Whitepaper Provides Cost-Saving Postal Optimization Tips
Catalogers seeking ways to cut their postal bills should consider postal optimization, a system to address their foremost concern, postage costs. According to a recent whitepaper distributed by the consulting firm Winterberry Group and sponsored by the Direct Group, postal optimization entails coordinating technologies, processes and physical formats with one goal in mind: reducing postage costs.
This system takes advantage of two categories: volume and work-sharing discounts. Below are some tips from the whitepaper to help catalogers cut postage costs.
1. Commingling. This tactic combines direct mail from various marketers into a single mailstream to secure the highest volume and work-sharing discounts for all contributors. This technique is particularly useful in five-digit ZIP discounts, the whitepaper notes.
2. Co-palletization. Compile various versions of the same mail campaign, or various campaigns from the same mailer, into destination-specific mail pallets to help you receive the greatest possible volume discounts, the whitepaper says. You generally don’t need to rely on the contributions of another mailer to realize these savings.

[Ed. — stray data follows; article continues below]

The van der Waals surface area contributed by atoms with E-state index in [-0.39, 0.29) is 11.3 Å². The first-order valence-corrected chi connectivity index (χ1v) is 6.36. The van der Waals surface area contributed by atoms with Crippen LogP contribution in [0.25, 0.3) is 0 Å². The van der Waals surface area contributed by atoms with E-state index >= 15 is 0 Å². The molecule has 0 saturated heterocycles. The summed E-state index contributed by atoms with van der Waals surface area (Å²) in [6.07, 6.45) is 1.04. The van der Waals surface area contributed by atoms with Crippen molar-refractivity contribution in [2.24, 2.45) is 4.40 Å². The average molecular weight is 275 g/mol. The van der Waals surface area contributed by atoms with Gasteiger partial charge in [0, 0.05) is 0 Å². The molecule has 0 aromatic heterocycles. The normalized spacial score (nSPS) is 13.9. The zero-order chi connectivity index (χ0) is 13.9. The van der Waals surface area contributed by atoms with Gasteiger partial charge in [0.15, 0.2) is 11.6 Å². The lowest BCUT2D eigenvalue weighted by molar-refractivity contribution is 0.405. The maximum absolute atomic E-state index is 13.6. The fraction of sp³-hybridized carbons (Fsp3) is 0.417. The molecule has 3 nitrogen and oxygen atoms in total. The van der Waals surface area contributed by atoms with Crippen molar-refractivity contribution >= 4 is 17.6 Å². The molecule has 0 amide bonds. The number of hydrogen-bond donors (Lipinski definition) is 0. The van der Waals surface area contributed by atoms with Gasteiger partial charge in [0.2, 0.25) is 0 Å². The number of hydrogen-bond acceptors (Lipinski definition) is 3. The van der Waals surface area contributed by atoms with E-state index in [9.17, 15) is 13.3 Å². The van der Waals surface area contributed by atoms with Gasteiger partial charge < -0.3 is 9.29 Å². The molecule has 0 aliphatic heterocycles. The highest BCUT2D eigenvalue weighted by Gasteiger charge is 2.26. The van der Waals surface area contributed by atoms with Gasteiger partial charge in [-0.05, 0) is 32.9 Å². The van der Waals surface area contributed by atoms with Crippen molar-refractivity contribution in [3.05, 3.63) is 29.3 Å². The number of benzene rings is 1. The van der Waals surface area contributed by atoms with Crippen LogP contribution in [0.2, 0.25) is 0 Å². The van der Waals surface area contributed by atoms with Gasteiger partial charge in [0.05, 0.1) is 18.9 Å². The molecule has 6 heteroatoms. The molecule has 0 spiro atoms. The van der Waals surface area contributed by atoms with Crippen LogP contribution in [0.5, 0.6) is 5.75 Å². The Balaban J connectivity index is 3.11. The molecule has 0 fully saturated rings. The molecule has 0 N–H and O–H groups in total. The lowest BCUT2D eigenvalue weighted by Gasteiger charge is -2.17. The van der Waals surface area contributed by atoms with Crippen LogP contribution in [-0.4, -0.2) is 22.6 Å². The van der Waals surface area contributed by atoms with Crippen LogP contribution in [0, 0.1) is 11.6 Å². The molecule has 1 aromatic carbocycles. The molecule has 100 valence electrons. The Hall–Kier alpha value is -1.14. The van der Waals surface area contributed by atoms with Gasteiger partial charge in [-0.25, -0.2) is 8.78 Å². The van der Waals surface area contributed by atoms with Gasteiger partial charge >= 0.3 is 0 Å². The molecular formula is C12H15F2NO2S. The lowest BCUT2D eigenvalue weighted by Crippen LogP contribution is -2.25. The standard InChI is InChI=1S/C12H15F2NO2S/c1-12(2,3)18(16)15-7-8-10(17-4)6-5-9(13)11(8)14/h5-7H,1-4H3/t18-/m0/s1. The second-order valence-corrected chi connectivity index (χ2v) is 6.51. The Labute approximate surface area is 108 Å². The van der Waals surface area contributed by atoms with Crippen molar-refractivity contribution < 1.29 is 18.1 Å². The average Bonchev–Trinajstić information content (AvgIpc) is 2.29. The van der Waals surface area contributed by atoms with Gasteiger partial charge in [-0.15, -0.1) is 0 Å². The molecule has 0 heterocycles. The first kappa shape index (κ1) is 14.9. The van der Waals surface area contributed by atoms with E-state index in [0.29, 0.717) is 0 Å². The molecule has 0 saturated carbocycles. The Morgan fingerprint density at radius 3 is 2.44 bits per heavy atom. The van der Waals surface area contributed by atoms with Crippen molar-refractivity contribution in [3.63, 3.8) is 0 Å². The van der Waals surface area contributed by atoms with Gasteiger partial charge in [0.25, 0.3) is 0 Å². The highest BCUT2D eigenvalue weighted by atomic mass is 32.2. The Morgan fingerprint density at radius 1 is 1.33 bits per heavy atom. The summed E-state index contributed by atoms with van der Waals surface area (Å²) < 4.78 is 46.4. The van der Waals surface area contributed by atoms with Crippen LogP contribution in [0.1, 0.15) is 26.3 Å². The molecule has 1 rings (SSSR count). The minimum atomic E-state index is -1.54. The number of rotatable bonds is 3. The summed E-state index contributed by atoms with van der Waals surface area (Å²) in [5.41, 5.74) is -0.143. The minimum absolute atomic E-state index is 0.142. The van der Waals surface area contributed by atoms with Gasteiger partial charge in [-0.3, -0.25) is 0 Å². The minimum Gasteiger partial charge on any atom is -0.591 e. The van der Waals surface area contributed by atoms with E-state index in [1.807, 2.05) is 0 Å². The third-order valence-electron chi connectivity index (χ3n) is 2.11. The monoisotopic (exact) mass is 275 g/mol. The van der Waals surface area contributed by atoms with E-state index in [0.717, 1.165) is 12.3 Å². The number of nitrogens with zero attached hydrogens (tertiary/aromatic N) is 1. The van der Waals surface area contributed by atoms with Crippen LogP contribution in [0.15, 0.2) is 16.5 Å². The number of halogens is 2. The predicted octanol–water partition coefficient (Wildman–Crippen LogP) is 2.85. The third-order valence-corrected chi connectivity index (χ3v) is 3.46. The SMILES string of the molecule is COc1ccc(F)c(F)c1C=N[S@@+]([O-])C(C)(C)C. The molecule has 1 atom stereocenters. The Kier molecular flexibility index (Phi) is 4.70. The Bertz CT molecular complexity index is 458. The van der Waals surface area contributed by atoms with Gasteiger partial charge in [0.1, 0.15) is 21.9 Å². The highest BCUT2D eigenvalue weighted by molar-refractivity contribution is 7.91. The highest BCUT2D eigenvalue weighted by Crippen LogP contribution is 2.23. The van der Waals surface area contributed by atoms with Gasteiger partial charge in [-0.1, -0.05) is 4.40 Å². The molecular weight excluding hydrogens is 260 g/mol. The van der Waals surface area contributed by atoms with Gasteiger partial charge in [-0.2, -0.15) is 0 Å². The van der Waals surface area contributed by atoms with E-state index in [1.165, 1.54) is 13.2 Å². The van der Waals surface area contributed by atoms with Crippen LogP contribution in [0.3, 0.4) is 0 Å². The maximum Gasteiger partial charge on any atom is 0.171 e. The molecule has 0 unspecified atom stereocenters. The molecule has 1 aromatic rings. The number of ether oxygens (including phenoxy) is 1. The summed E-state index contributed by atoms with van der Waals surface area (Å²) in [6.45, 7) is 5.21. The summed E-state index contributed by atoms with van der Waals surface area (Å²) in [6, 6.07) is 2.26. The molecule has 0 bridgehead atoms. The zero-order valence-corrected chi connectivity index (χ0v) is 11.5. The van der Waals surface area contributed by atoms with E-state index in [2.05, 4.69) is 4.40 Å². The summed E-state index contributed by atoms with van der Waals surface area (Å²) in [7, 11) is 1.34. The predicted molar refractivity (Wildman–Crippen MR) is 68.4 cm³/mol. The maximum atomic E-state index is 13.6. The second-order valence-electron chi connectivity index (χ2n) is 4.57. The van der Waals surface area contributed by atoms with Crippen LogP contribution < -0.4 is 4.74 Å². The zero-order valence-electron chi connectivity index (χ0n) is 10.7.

3. Consolidation. Bundle catalogs from various mailers into trucks destined for the same geographic regions to gain drop-shipping, work-sharing discounts due to deeper mailstream penetration and reduced logistics costs from mailing independently, the whitepaper points out. Delivery points include sectional center facilities serving three-digit ZIP zones; bulk mail centers; and auxiliary service facilities, for high-volume Standard mail.
4. Data hygiene. To reduce production waste and improve deliverability, the whitepaper advises direct mailers use the following tools:
* merge/purge and deduplication of mailing lists;
* address updating through the National Change of Address registry; and
* proper address formatting through the USPS’ Coding Accuracy Support System.
“Close enough is not good enough,” Postmaster General Jack Potter says in the whitepaper. “When dialing the phone, if you’re one digit off, your call won’t go through. Unlike phone calls, your mail may still go through, but you’ll lose postal discounts of two to six cents per piece.”